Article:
SCI-DEFI. Part 5. Swallowing the pride

People may hold on to their belief for a very long time despite contradicting scientific evidence. Even if fundamental facts suggest a different picture, we still wish to find pseudo-explanation just not to compromise the practice and our deeply held belief. Centuries ago, people considered the earth as the center of the universe despite opposing facts. This happens even to this very day: crypto enthusiasts very often judge the value of tokens by totally relying on the current price while completely ignoring the strategic or intrinsic value that some of the tokens may provide. Only very few people are brave enough to think wider and look for another picture of the world. These people swim against the vast current of the masses: we call it out-of-the-box thinking. Let's take a look at how greatest physicist, Max Planck, has solved a very sophisticated problem of classical physics and then try to understand what it has in common for crypto.

Blackbody and ultraviolet catastrophe

Blackbody is the term in physics that stands for imaginary physical body that absorbs 100% of light/electromagnetic radiation. In reality blackbody is just an idea, hypothetic object. I does not exist and the closest material with that property in our universe was created in 2014 and called Vantablack (carbon nanotube array). It absorbs 99,965% of all electromagnetic radiation. However, the notion of a blackbody is still useful and often used in physics to test theories and prove our knowledge of the world. Obviously, if a blackbody absorbs radiation, it has to emit the same volume of radiation too. Otherwise, only acquiring energy without giving it away, the blackbody will inevitably explode.

The 1904 Nobel prize winner and British scientist, Lord Rayleigh, and his fellow scientist, Sir Jeans, derived the law that governs the blackbody energy emission dependency of the wavelength of the radiation absorbed.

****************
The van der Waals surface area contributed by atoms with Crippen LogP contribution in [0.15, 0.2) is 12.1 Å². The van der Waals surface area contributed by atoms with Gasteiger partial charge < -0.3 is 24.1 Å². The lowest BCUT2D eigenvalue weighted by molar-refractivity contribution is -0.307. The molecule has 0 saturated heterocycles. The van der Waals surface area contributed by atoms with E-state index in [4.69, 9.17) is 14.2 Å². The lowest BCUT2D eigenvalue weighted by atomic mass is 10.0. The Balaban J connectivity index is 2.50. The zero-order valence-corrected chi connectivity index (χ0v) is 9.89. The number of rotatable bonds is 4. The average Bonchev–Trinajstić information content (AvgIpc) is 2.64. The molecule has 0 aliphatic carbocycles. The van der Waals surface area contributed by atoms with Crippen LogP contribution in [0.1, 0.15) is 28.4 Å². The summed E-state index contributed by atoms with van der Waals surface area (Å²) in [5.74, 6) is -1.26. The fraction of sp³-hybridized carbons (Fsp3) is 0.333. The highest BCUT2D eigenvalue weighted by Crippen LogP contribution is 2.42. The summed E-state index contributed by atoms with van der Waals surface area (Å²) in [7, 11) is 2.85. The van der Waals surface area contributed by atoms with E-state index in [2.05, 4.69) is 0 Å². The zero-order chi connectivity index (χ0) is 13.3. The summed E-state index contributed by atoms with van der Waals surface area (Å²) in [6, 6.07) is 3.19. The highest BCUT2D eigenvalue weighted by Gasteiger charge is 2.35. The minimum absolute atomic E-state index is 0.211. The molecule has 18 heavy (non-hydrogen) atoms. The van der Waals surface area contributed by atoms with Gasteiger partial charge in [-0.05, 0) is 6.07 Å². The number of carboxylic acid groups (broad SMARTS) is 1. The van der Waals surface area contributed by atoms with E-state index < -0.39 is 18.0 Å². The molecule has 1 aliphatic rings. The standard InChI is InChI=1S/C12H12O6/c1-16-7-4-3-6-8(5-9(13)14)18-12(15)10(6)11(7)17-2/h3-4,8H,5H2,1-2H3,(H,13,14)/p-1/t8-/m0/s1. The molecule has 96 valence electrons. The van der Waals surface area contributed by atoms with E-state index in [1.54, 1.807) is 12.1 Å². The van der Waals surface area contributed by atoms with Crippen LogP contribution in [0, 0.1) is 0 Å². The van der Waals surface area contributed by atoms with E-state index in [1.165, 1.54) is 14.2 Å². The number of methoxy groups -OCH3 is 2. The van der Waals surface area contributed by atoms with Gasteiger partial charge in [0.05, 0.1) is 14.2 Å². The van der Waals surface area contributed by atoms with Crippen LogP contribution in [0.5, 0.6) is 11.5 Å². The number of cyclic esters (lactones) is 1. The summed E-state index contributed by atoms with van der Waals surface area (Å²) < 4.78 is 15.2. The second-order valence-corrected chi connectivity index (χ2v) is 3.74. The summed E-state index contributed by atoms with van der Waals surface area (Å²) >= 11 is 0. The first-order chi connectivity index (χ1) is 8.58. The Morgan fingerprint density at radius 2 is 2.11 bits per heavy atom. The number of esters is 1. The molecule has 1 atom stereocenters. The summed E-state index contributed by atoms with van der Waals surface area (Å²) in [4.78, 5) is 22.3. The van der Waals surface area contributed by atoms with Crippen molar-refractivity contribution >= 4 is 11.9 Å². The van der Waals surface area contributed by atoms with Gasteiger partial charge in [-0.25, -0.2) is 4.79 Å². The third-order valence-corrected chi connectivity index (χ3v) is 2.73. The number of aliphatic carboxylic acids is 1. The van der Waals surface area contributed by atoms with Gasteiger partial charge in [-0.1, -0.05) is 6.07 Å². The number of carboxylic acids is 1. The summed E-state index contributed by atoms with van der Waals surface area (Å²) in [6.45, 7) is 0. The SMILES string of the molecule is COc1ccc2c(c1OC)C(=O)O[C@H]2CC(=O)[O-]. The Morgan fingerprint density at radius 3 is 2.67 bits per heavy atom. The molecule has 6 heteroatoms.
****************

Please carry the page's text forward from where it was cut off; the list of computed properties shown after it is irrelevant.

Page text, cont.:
w - wave frequency
c – speed of light
k – Boltzmann constant
T - temperature
Practical measurements of the spectral emission of the bodies close to blackbody (they used ordinary soot) revealed that the emission agreed with the Rayleigh-Jeans law at low frequencies but diverged at high frequencies; reaching the maximum and than falling with frequency. This shows that the total energy emitted is finite. See the picture.
Despite the fact that this law perfectly works with long wavelengths, it creates inherent problems for shorter wavelengths: in case ultraviolet spectrum (very short wavelengths) the law predicts an energy output that diverges to infinity. This failure – known as ultraviolet catastrophe – cannot be resolved within the fundamental belief of classical physics prevalent for hundreds of years around that time: energy is continuous and can assume any arbitrary value even to the 1000s-digit if well calibrated.

Here comes Planck

Many scientists have tried to adjust the Rayleigh-Jeans law, searching for flaws or exceptions. Max Planck was radical and suggested the unbelievable at that time – moving against the beliefs of the entire generation of physicists. He suggested that energy is emitted in small portions called quants and the blackbody energy emission can only be changed with minimal increments proportional to the frequency of its associated electromagnetic wave. This discovery completely resolved the problem of ultraviolet catastrophes predicted by classical physics before. Needless to say, until Max Planck's idea was accepted as the new fundamental belief in physics, countless fights and critics had to be won: radical ideas are never easily adopted by the masses.

The beauty of Planck's invention is that it leads immediately to unification. It turns that the law does not deny the Rayleigh-Jeans law but rather extend it. If you take a look at the formula of Planck's law, you will notice that under the approximation of long waves (> 2,000 nm), the formula is magically converted into the precise view of classical Rayleigh-Jeans law. See the calculation below.
Vladimir Demin